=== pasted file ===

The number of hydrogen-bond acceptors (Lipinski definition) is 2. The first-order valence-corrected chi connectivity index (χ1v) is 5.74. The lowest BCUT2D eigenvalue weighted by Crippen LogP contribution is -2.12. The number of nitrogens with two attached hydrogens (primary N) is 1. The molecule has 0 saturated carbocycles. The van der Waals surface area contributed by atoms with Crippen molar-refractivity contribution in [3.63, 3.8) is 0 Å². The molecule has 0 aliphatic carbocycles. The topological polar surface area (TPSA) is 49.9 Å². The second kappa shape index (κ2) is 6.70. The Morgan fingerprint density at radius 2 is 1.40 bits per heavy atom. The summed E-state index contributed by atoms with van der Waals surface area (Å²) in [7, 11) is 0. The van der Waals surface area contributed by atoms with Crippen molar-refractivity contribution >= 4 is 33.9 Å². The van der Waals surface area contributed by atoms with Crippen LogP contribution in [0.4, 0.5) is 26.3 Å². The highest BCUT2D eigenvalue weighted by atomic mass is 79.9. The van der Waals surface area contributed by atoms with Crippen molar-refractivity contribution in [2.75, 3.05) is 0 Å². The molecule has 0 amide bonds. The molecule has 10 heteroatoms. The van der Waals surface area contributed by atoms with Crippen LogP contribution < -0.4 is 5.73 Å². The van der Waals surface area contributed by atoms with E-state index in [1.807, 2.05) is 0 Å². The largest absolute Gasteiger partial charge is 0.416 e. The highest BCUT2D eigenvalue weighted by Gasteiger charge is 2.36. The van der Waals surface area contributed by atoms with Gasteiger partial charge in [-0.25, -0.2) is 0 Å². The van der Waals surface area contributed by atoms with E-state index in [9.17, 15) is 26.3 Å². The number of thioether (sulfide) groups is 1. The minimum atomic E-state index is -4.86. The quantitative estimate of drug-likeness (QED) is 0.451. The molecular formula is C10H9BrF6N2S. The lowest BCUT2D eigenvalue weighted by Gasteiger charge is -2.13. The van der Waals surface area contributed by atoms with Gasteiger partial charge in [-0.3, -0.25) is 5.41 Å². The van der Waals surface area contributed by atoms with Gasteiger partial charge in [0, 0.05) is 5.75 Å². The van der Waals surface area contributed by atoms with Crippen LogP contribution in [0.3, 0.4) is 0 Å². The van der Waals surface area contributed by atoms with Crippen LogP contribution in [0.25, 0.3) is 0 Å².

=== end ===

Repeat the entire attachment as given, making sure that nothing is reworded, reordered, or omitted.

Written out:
The number of hydrogen-bond acceptors (Lipinski definition) is 2. The first-order valence-corrected chi connectivity index (χ1v) is 5.74. The lowest BCUT2D eigenvalue weighted by Crippen LogP contribution is -2.12. The number of nitrogens with two attached hydrogens (primary N) is 1. The molecule has 0 saturated carbocycles. The van der Waals surface area contributed by atoms with Crippen molar-refractivity contribution in [3.63, 3.8) is 0 Å². The molecule has 0 aliphatic carbocycles. The topological polar surface area (TPSA) is 49.9 Å². The second kappa shape index (κ2) is 6.70. The Morgan fingerprint density at radius 2 is 1.40 bits per heavy atom. The summed E-state index contributed by atoms with van der Waals surface area (Å²) in [7, 11) is 0. The van der Waals surface area contributed by atoms with Crippen molar-refractivity contribution >= 4 is 33.9 Å². The van der Waals surface area contributed by atoms with Crippen LogP contribution in [0.4, 0.5) is 26.3 Å². The highest BCUT2D eigenvalue weighted by atomic mass is 79.9. The van der Waals surface area contributed by atoms with Crippen molar-refractivity contribution in [2.75, 3.05) is 0 Å². The molecule has 0 amide bonds. The molecule has 10 heteroatoms. The van der Waals surface area contributed by atoms with Crippen LogP contribution < -0.4 is 5.73 Å². The van der Waals surface area contributed by atoms with E-state index in [1.807, 2.05) is 0 Å². The largest absolute Gasteiger partial charge is 0.416 e. The highest BCUT2D eigenvalue weighted by Gasteiger charge is 2.36. The van der Waals surface area contributed by atoms with Gasteiger partial charge in [-0.25, -0.2) is 0 Å². The van der Waals surface area contributed by atoms with E-state index in [9.17, 15) is 26.3 Å². The number of thioether (sulfide) groups is 1. The minimum atomic E-state index is -4.86. The quantitative estimate of drug-likeness (QED) is 0.451. The molecular formula is C10H9BrF6N2S. The lowest BCUT2D eigenvalue weighted by Gasteiger charge is -2.13. The van der Waals surface area contributed by atoms with Gasteiger partial charge in [-0.3, -0.25) is 5.41 Å². The van der Waals surface area contributed by atoms with Gasteiger partial charge in [0, 0.05) is 5.75 Å². The van der Waals surface area contributed by atoms with Crippen LogP contribution in [0.3, 0.4) is 0 Å². The van der Waals surface area contributed by atoms with Crippen LogP contribution in [0.25, 0.3) is 0 Å².